Our 2019-20 school year includes a term in the wonderland that is Peru, a country revered by anthropologists for its Incan ruins and indigenous Indian tribes. Peru’s eleven ecological regions include lush rainforests, boulder-strewn highlands, and glimmering coastlines, and each of these varied terrains holds the possibility for extraordinary biology labs. A two-day learning excursion might include a trip to Colca Canyon, where our students can calculate Andean condors’ wingspans as they fly overhead, followed by a visit the next day to Paracas bay, where the objective might be to gather samples on endangered loggerhead turtle hatchlings.
Situated in the middle of a tropical mountain forest sits the crown jewel of the Incan empire, the lost city of Machu Picchu, and our visit to this archaeological marvel will surely be the highlight of the term for many of our students. Constructed in the 15th century, Machu Picchu was built without the aid of metals like iron and steel, and more impressively, without the use of wheels. Pondering how the precisely-cut stones were set in place will likely result in more questions than answers, ensuring a healthy discussion on the train ride back to town.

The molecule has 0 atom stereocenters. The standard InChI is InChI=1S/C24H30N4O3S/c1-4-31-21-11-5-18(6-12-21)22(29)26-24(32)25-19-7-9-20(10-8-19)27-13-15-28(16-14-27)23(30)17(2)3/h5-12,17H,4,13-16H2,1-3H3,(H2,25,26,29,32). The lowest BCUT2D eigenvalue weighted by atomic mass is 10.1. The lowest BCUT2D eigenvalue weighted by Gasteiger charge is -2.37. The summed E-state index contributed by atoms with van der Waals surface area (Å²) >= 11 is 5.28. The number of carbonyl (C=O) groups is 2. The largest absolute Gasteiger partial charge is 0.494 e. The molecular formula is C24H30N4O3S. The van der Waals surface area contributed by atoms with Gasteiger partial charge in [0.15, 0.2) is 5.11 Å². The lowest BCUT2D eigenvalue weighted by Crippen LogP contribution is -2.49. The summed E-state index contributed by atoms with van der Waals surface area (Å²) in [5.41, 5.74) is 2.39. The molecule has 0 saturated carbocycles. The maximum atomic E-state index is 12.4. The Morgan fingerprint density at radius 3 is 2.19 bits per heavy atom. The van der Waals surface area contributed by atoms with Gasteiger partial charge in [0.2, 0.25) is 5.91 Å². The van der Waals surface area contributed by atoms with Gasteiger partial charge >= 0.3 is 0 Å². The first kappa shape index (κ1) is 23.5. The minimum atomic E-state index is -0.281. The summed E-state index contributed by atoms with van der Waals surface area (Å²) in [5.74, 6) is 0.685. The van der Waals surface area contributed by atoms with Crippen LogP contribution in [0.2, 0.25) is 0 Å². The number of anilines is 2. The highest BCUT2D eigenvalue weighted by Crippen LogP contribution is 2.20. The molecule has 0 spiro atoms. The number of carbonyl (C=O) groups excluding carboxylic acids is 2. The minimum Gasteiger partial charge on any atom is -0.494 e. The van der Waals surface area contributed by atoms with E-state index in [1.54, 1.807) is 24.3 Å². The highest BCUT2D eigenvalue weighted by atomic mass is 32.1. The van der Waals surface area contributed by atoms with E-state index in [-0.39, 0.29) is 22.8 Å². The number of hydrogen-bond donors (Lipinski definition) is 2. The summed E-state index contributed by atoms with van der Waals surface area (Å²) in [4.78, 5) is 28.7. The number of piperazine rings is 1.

For the fitter of our students, the option to reach Machu Picchu by foot will seem like a no-brainer, and they’ll likely hike to the site via the legendary Inca Trail. This two-day trek offers an experience unlike any other, and the remote wilderness is tailor-made for moments of silent awe and reflection.